By Chris Wheatley
Call it jump-blues, boogie-woogie, honky-tonk or plain old rock ‘n roll, the music which Grammy nominee, Savannah-born pianist Victor Wainwright records and so clearly adores, practically crackles with electricity. It’s a force summoned from the deep roots of the earth and channelled through the spirit and into his fingers, powered by American history and informed by decades of roots music.
Set to release May 22, 2020 on Ruf Records, Memphis Loud is Wainwright’s sixth album since emerging onto the scene in 2005. In the intervening years he’s garnered more blues awards than can be mentioned, plus the small matter of a Grammy nomination and numerous Pinetop Perkins Piano Player of the Year Awards. What we have here are twelve original tracks, all written or co-written and produced by Wainwright himself, backed by the Train – Wainwright’s hand-picked musicians. Instrumentation includes not only drums (Billy Dean), bass (Terrence Grayson) and guitar (Pat Harrington and guest Monster Mike Welch), but the jump-blues staples of sax (Mark Earley) and trumpet (Doug Woolverton).
Victor Wainwright, it must be said, is an incredible pianist. His voice is as strong and as emotional as any of the great blues-shouters of the past. While certainly capable of conjuring fire and propulsion with the keyboard, Wainwright possesses a broad palette of styles. Witness opener “Mississippi,” which kicks off with some beautiful jazz-inflected runs, reminiscent of Herbie-Hancock, before exploding into full-on barrel-house rock. He is also able and willing to lay back and have fun. On “My Dog Riley,” we get some lovely, shuffling runs and classic vamps. “America,” showcases Wainwright’s often overlooked ballad playing. Similar to Jerry Lee Lewis, Wainwright can approach any style with equal dexterity and invention.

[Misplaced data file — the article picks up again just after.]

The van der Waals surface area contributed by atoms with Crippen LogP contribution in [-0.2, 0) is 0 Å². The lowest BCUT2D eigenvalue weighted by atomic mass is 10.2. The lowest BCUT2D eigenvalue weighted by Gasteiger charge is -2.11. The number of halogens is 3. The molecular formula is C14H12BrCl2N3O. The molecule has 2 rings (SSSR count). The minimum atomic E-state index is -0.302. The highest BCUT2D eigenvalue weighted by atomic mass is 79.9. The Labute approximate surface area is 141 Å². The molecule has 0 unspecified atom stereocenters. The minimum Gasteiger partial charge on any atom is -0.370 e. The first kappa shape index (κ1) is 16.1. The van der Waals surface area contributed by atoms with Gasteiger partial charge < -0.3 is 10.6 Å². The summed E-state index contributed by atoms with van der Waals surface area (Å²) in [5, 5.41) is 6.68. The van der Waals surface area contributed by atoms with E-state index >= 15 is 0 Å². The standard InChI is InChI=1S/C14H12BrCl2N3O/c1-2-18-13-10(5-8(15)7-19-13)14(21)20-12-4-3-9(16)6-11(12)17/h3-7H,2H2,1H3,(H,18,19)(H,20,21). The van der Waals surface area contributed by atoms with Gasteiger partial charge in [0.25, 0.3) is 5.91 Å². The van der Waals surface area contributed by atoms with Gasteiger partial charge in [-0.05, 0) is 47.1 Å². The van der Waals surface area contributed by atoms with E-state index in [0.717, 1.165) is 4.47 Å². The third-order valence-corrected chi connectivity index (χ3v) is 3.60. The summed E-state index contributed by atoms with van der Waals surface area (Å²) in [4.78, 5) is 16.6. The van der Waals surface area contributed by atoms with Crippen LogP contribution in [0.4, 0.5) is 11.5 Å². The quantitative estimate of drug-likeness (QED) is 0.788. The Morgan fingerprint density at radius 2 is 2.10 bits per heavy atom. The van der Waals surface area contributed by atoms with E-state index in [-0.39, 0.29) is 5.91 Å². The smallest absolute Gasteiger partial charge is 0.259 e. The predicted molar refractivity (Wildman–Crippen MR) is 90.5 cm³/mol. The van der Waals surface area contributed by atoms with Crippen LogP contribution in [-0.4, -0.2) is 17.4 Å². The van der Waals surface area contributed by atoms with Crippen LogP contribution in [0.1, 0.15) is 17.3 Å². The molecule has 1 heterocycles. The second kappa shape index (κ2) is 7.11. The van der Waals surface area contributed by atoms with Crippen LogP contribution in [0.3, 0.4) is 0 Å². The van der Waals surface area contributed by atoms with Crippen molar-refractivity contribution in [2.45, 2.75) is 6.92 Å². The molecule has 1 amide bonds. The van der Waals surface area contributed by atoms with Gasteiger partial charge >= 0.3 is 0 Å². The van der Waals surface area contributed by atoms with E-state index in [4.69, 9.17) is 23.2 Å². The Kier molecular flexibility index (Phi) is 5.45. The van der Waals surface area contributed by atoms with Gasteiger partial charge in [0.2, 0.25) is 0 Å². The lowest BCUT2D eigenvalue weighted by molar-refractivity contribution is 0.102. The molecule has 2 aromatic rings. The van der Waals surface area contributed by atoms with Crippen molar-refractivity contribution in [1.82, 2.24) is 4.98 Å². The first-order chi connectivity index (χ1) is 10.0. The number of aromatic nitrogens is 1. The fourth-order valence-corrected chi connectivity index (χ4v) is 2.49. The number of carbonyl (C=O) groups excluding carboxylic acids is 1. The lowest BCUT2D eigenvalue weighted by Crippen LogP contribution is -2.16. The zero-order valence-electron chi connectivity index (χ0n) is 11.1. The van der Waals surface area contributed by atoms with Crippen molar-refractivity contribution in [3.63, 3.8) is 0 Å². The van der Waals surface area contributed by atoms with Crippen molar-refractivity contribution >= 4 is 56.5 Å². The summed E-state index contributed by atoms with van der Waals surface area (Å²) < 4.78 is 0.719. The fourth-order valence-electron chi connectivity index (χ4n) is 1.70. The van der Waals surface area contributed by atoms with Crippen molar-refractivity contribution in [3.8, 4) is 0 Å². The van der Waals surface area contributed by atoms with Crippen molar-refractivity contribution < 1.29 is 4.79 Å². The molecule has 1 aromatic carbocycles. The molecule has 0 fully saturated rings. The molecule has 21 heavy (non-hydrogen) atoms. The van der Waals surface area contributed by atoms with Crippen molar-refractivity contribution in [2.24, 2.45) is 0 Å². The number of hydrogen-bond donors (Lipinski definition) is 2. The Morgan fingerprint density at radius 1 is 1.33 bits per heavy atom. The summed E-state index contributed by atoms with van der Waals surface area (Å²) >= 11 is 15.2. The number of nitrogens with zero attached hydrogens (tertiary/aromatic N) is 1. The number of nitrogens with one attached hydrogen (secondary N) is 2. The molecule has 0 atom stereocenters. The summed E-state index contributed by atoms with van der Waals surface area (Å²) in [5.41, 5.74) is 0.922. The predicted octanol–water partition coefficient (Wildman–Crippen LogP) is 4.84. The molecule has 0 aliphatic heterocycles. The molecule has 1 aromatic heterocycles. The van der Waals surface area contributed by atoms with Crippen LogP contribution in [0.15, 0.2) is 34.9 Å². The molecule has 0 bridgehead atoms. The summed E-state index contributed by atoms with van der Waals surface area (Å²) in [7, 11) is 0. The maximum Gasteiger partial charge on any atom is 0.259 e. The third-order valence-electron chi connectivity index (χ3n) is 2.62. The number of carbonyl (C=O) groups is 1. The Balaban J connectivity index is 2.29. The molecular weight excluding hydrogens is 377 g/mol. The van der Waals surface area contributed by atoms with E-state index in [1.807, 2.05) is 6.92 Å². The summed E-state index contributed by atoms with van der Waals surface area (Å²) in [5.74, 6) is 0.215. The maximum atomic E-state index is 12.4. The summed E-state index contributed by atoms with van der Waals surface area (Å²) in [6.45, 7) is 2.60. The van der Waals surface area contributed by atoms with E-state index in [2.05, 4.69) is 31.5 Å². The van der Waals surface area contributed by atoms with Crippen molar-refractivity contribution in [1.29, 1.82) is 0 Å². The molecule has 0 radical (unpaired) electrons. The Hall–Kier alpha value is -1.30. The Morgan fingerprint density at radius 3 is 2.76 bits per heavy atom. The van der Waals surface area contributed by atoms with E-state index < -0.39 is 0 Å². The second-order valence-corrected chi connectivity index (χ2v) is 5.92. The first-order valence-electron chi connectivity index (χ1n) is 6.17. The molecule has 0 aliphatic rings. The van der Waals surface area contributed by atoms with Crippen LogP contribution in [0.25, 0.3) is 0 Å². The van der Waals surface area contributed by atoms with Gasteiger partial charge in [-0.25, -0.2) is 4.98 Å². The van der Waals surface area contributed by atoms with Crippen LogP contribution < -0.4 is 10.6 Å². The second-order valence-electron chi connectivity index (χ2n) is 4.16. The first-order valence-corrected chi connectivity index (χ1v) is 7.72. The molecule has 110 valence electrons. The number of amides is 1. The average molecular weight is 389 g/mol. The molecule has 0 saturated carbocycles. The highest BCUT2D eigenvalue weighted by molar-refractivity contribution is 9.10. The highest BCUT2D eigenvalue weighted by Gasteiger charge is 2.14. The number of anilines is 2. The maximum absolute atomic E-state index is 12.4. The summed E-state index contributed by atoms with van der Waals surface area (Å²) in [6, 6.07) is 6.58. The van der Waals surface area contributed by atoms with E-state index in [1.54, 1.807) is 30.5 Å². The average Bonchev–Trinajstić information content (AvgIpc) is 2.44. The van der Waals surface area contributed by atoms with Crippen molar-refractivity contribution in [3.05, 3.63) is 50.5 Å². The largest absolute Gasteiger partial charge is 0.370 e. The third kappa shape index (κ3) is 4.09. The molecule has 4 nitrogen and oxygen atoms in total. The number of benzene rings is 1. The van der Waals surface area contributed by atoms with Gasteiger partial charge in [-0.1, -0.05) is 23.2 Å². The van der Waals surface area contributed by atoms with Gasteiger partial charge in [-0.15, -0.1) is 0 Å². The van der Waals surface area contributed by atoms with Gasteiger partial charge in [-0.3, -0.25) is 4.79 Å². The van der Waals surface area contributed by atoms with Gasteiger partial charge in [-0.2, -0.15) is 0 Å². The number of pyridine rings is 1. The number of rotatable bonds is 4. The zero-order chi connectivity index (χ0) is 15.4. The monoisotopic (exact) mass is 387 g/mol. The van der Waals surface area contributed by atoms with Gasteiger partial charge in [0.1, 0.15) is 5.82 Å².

Memphis Loud presents a sumptuous buffet of songs, bringing to mind every decade of the blues and beyond. We have down ‘n dirty 40s, uplifting, joyous 50s, big-band brass and slow, soulful 70s. You don’t have to dig deep to also hear pop, funk and even elements of progressive rock. In lesser hands, it could have resulted in something of a mess. Here, though, Wainwright succeeds in pulling it all together. He is generous enough to give ample space to guitar and other instruments. The songwriting is strong, if straight-forward, though it’s the instrumental passages which really catch the ear. Such criticism seems harsh in the face of such gorgeous and stirring vocals. It is simply that Wainwright and all the musicians on this record are such masterful players that it is a delight to hear them stretch and kick out.
A word on the cover-art, which features an engaging rendering of an old-fashioned locomotive, on the top of which has been fixed an enormous loud-speaker. The locomotive steams forth before a full moon. It’s a concise and accurate representation of the album’s contents. Trains have always provided a powerful motif for roots music. In the early days of the iron beasts which criss-cross the nation, they provided a vital conduit for the cross-pollination of music and musical ideas. In the era of the Great Depression, itinerant players would often stowaway on the metal engines (a dangerous affair) in search of greener pastures. This idea of journeying, of learning, is clearly central to Victor Wainwright’s music. He is a musician who looks forward just as much as he looks back, ever seeking new sounds and new means of expression.
With Memphis Loud, Victor Wainwright certainly brings down the roof, yet he also brings us delicacy and nuance. Those expecting non-stop action may be disappointed. Approach with an open mind and open ears, and disappointment is the last thing you will experience.
Victor Wainwright & The Train Online